Public housing residents in Melbourne are suing the Victorian government for allegations of assault and negligence that occurred during the two-week lockdown in July 2020.
The claim, which was filed (pdf) in the Victorian Supreme Court on March 19, claims that residents were deprived of access to fresh air, exercise, and occupational activities during the lockdown. It also alleges that residents were left without medication, critical supplies and were served “spoiled” food.
Over 3,000 residents across nine public housing towers in North Melbourne and Flemington were detained in their apartments from July 4 to either July 9 or July 18 in 2020.
Lead plaintiff Idris Hassan, who lives in one of the North Melbourne public housing towers with his wife and three children, claims that his family were supplied with four “partially-defrosted” sausage rolls after receiving nothing for three days. The sausage rolls were not “fit for human consumption” and did not take into account their religious dietary requirements.
Hassan’s nine-year-old son later suffered asthma attacks after running out of medication during the lockdown, with the family then living off “nuts and beans,” the lawsuit claims.
It is also alleged that residents were threatened with an extra 10 days of lockdown if they did not “submit” to COVID-19 testing while not being informed of their rights and obligations in relation to testing.
Documents also say some police acted “in an intimidating or aggressive manner, with a lack of cultural sensitivity.”
In addition, a review by Victorian Ombudsman Deborah Glass found in December 2020 that detaining residents without notice “appears to have been contrary to the law.”
Residents were not told in advance that the lockdown would be happening; something also raised in the class action lawsuit.
“The decision not to inform the residents of these matters was not governed by questions of practicality, but was a deliberate decision made to ensure that the residents did not go elsewhere,” it’s alleged.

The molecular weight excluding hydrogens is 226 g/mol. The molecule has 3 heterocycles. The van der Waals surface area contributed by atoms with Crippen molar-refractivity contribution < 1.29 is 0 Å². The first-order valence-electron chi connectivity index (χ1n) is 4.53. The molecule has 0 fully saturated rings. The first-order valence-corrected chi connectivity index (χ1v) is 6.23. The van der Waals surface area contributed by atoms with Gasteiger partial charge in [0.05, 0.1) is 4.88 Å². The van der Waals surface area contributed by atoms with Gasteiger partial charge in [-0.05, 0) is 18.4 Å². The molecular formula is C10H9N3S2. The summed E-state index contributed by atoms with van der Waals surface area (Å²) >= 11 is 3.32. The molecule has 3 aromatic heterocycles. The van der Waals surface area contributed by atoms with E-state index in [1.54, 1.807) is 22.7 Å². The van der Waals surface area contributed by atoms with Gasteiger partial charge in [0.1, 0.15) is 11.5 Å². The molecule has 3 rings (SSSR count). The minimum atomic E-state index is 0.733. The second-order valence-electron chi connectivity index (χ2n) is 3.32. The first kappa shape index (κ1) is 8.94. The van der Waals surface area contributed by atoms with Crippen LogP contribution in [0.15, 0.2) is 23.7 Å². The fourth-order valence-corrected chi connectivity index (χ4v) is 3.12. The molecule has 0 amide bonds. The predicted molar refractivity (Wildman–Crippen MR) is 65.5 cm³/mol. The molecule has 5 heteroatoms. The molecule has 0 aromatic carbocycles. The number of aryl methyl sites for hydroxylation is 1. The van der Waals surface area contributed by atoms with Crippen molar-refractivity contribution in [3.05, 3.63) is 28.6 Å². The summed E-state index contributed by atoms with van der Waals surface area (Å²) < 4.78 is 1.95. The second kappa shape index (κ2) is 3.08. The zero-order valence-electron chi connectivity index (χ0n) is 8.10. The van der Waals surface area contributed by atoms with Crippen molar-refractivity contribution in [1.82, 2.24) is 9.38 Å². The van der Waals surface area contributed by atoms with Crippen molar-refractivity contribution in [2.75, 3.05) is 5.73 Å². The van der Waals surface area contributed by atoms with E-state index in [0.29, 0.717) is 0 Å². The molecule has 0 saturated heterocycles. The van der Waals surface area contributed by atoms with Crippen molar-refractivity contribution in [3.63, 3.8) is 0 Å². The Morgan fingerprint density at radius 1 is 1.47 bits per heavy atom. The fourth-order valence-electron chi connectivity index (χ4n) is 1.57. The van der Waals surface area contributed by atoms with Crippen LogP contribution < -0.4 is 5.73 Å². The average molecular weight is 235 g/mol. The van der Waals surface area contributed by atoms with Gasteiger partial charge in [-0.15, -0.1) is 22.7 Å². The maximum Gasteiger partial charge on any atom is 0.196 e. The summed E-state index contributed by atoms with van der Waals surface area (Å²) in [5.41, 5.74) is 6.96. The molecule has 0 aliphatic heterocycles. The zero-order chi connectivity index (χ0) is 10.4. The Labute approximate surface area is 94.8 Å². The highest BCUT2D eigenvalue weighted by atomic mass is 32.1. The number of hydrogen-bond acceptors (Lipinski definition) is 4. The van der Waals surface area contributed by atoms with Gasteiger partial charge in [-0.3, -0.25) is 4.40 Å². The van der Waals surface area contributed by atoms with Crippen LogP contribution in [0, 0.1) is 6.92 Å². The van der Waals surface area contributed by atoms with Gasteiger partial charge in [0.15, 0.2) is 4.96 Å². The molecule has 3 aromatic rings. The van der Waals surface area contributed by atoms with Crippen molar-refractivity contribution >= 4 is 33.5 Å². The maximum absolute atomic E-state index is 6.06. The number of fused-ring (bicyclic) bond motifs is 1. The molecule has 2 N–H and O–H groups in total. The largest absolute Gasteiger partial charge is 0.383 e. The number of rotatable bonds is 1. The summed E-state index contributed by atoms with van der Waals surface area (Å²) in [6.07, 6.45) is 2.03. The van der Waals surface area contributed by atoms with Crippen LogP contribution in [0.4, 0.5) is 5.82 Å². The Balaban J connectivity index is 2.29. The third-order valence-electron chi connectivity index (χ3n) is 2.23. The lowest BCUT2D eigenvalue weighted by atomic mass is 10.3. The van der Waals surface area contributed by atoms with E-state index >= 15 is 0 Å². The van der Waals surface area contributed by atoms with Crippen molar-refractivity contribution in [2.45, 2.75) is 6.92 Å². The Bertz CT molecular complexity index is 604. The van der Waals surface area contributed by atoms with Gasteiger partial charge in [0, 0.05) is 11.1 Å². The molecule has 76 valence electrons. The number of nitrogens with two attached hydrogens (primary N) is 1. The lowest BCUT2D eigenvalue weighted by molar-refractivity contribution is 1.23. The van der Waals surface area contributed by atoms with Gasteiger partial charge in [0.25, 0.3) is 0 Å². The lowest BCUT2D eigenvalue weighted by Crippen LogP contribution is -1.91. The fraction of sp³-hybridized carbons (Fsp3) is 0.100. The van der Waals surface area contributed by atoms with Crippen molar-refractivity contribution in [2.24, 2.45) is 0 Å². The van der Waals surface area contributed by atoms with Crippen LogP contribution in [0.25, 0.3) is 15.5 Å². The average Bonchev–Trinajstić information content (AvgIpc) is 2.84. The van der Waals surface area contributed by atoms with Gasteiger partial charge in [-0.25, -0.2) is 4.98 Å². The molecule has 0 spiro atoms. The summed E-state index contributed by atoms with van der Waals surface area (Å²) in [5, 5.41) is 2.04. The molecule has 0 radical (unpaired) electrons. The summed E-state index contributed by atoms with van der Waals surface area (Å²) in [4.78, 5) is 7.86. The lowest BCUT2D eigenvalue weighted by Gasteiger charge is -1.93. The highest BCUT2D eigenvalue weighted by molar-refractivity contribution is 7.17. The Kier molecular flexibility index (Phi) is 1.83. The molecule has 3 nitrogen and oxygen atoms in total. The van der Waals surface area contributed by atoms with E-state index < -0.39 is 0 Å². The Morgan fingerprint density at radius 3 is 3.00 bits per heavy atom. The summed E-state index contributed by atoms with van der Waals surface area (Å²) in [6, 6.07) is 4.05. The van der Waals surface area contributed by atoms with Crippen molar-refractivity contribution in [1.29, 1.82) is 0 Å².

However, in response to the Ombudsman report, the state government denied the claims saying that it “acted lawfully and within the applicable legislative framework.”
“Throughout this global pandemic, the government has made incredibly difficult decisions guided by data and health advice—but at the forefront of every single one of them was the safety and wellbeing of Victorians,” the state government said in a statement.
“The immediate response was not perfect—particularly in the very beginning when processes were being established—but there were hundreds of people working day and night to ensure residents were safe and had access to food and medical care.
“Once testing of residents was completed five days later, it emerged that almost 200 residents had coronavirus.
“As a result of the lockdown, we were able to stop the acceleration of cases, driving down numbers at a time when the rest of Victoria was recording hundreds of new active cases each and every day.”
According to the lawsuit filed by Advocate Me lawyer Serene Taffaha, Victorian Deputy Chief Health Officer Annaliese van Diemen had 15 minutes to review, sign, and consider the human rights implications of the lockdown before a press conference scheduled for 4 p.m. on July 4.
Alongside van Diemen, the lawsuit lists deputy public health commander Finn Romanes, police commissioner Shane Patton, and the state of Victoria as defendants.
It will be heard in the Supreme Court in June.
AAP contributed to this report.